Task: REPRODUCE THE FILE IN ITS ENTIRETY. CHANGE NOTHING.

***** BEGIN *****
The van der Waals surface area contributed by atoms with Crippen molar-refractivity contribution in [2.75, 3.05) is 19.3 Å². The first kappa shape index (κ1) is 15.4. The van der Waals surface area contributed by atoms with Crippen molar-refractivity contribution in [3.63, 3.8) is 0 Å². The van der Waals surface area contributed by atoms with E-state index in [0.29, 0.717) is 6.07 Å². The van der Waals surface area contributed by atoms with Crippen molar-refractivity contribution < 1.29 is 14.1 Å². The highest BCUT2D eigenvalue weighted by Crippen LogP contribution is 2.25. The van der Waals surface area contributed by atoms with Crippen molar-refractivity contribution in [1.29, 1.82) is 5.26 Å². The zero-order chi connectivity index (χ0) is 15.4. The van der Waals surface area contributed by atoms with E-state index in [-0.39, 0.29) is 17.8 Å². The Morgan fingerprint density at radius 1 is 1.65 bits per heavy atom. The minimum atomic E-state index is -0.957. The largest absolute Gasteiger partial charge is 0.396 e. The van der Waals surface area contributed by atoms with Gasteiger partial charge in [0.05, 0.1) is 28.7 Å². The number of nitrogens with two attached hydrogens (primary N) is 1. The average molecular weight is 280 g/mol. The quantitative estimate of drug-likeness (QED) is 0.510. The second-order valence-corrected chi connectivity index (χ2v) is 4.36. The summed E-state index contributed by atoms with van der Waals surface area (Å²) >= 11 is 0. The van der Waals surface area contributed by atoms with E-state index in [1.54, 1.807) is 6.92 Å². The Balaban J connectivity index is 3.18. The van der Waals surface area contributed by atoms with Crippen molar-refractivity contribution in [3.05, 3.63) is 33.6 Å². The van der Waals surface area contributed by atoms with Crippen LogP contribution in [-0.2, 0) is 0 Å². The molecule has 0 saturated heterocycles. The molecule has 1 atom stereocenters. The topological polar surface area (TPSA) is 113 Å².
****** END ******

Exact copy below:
The van der Waals surface area contributed by atoms with Crippen molar-refractivity contribution in [2.75, 3.05) is 19.3 Å². The first kappa shape index (κ1) is 15.4. The van der Waals surface area contributed by atoms with Crippen molar-refractivity contribution in [3.63, 3.8) is 0 Å². The van der Waals surface area contributed by atoms with E-state index in [0.29, 0.717) is 6.07 Å². The van der Waals surface area contributed by atoms with Crippen molar-refractivity contribution < 1.29 is 14.1 Å². The highest BCUT2D eigenvalue weighted by Crippen LogP contribution is 2.25. The van der Waals surface area contributed by atoms with Crippen molar-refractivity contribution in [1.29, 1.82) is 5.26 Å². The zero-order chi connectivity index (χ0) is 15.4. The van der Waals surface area contributed by atoms with E-state index in [-0.39, 0.29) is 17.8 Å². The Morgan fingerprint density at radius 1 is 1.65 bits per heavy atom. The minimum atomic E-state index is -0.957. The largest absolute Gasteiger partial charge is 0.396 e. The van der Waals surface area contributed by atoms with Gasteiger partial charge in [0.05, 0.1) is 28.7 Å². The number of nitrogens with two attached hydrogens (primary N) is 1. The average molecular weight is 280 g/mol. The quantitative estimate of drug-likeness (QED) is 0.510. The second-order valence-corrected chi connectivity index (χ2v) is 4.36. The summed E-state index contributed by atoms with van der Waals surface area (Å²) >= 11 is 0. The van der Waals surface area contributed by atoms with E-state index in [1.54, 1.807) is 6.92 Å². The Balaban J connectivity index is 3.18. The van der Waals surface area contributed by atoms with Crippen molar-refractivity contribution in [3.05, 3.63) is 33.6 Å². The van der Waals surface area contributed by atoms with Crippen LogP contribution in [-0.2, 0) is 0 Å². The molecule has 0 saturated heterocycles. The molecule has 1 atom stereocenters. The topological polar surface area (TPSA) is 113 Å².